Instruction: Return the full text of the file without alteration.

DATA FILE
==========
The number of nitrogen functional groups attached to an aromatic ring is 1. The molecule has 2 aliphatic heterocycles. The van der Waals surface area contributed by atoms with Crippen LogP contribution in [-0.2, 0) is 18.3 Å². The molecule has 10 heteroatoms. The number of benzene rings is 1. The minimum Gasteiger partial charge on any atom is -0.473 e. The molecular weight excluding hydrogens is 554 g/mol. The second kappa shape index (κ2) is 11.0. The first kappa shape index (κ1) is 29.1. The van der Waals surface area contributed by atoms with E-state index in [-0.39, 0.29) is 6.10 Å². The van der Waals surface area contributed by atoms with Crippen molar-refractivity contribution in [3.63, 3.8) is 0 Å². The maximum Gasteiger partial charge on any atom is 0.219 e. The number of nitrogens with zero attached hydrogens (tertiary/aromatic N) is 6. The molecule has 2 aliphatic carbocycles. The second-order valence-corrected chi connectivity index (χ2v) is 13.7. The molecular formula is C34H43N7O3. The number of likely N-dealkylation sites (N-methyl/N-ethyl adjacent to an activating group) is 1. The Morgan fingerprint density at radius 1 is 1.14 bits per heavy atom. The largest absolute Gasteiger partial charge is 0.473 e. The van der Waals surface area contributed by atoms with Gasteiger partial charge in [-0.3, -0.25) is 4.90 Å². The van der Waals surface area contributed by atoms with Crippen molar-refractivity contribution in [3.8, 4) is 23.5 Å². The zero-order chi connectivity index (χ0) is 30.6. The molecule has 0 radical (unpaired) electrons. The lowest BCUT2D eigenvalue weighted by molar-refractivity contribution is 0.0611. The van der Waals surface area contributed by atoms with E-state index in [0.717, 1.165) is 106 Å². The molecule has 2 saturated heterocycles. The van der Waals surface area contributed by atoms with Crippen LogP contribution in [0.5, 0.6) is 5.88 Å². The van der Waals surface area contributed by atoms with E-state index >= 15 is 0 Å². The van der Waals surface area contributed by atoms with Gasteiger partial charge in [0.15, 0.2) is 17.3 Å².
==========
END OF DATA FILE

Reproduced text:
The number of nitrogen functional groups attached to an aromatic ring is 1. The molecule has 2 aliphatic heterocycles. The van der Waals surface area contributed by atoms with Crippen LogP contribution in [-0.2, 0) is 18.3 Å². The molecule has 10 heteroatoms. The number of benzene rings is 1. The minimum Gasteiger partial charge on any atom is -0.473 e. The molecular weight excluding hydrogens is 554 g/mol. The second kappa shape index (κ2) is 11.0. The first kappa shape index (κ1) is 29.1. The van der Waals surface area contributed by atoms with E-state index in [-0.39, 0.29) is 6.10 Å². The van der Waals surface area contributed by atoms with Crippen molar-refractivity contribution in [3.63, 3.8) is 0 Å². The maximum Gasteiger partial charge on any atom is 0.219 e. The number of nitrogens with zero attached hydrogens (tertiary/aromatic N) is 6. The molecule has 2 aliphatic carbocycles. The second-order valence-corrected chi connectivity index (χ2v) is 13.7. The molecular formula is C34H43N7O3. The number of likely N-dealkylation sites (N-methyl/N-ethyl adjacent to an activating group) is 1. The Morgan fingerprint density at radius 1 is 1.14 bits per heavy atom. The largest absolute Gasteiger partial charge is 0.473 e. The van der Waals surface area contributed by atoms with Gasteiger partial charge in [-0.3, -0.25) is 4.90 Å². The van der Waals surface area contributed by atoms with Crippen molar-refractivity contribution in [3.8, 4) is 23.5 Å². The zero-order chi connectivity index (χ0) is 30.6. The molecule has 0 radical (unpaired) electrons. The lowest BCUT2D eigenvalue weighted by molar-refractivity contribution is 0.0611. The van der Waals surface area contributed by atoms with E-state index in [0.717, 1.165) is 106 Å². The molecule has 2 saturated heterocycles. The van der Waals surface area contributed by atoms with Crippen LogP contribution in [0.5, 0.6) is 5.88 Å². The van der Waals surface area contributed by atoms with E-state index >= 15 is 0 Å². The van der Waals surface area contributed by atoms with Gasteiger partial charge in [0.15, 0.2) is 17.3 Å².